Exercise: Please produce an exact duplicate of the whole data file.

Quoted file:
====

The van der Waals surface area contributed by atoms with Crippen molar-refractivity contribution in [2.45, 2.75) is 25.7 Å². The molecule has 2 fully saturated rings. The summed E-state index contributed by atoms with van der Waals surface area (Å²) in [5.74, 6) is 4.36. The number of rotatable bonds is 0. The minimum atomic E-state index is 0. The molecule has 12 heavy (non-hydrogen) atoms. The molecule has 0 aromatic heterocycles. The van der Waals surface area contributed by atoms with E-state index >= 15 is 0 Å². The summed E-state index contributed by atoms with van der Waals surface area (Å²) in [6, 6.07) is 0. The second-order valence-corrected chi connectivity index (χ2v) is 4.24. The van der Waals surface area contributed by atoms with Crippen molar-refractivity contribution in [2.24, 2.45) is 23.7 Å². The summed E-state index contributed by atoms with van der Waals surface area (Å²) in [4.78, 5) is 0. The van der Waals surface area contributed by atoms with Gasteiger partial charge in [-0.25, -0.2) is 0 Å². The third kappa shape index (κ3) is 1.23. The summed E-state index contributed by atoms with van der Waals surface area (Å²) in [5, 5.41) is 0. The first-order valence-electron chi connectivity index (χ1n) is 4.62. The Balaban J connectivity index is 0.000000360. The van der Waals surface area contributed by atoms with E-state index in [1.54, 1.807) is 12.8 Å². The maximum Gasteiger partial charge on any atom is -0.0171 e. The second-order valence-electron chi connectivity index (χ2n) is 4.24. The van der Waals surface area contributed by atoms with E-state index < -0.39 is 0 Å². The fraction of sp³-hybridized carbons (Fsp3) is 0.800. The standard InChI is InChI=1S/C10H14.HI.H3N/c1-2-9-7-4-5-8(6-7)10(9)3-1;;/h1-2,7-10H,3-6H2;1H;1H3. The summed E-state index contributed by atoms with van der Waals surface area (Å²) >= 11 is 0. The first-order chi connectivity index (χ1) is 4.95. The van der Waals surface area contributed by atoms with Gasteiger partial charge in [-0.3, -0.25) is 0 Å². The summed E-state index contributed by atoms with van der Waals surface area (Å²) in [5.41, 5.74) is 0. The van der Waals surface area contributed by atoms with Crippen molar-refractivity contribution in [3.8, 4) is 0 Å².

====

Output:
The van der Waals surface area contributed by atoms with Crippen molar-refractivity contribution in [2.45, 2.75) is 25.7 Å². The molecule has 2 fully saturated rings. The summed E-state index contributed by atoms with van der Waals surface area (Å²) in [5.74, 6) is 4.36. The number of rotatable bonds is 0. The minimum atomic E-state index is 0. The molecule has 12 heavy (non-hydrogen) atoms. The molecule has 0 aromatic heterocycles. The van der Waals surface area contributed by atoms with E-state index >= 15 is 0 Å². The summed E-state index contributed by atoms with van der Waals surface area (Å²) in [6, 6.07) is 0. The second-order valence-corrected chi connectivity index (χ2v) is 4.24. The van der Waals surface area contributed by atoms with Crippen molar-refractivity contribution in [2.24, 2.45) is 23.7 Å². The summed E-state index contributed by atoms with van der Waals surface area (Å²) in [4.78, 5) is 0. The van der Waals surface area contributed by atoms with Gasteiger partial charge in [-0.25, -0.2) is 0 Å². The third kappa shape index (κ3) is 1.23. The summed E-state index contributed by atoms with van der Waals surface area (Å²) in [5, 5.41) is 0. The first-order valence-electron chi connectivity index (χ1n) is 4.62. The Balaban J connectivity index is 0.000000360. The van der Waals surface area contributed by atoms with E-state index in [1.54, 1.807) is 12.8 Å². The maximum Gasteiger partial charge on any atom is -0.0171 e. The second-order valence-electron chi connectivity index (χ2n) is 4.24. The van der Waals surface area contributed by atoms with E-state index < -0.39 is 0 Å². The fraction of sp³-hybridized carbons (Fsp3) is 0.800. The standard InChI is InChI=1S/C10H14.HI.H3N/c1-2-9-7-4-5-8(6-7)10(9)3-1;;/h1-2,7-10H,3-6H2;1H;1H3. The summed E-state index contributed by atoms with van der Waals surface area (Å²) >= 11 is 0. The first-order chi connectivity index (χ1) is 4.95. The van der Waals surface area contributed by atoms with Gasteiger partial charge in [-0.3, -0.25) is 0 Å². The summed E-state index contributed by atoms with van der Waals surface area (Å²) in [5.41, 5.74) is 0. The van der Waals surface area contributed by atoms with Crippen molar-refractivity contribution in [3.8, 4) is 0 Å².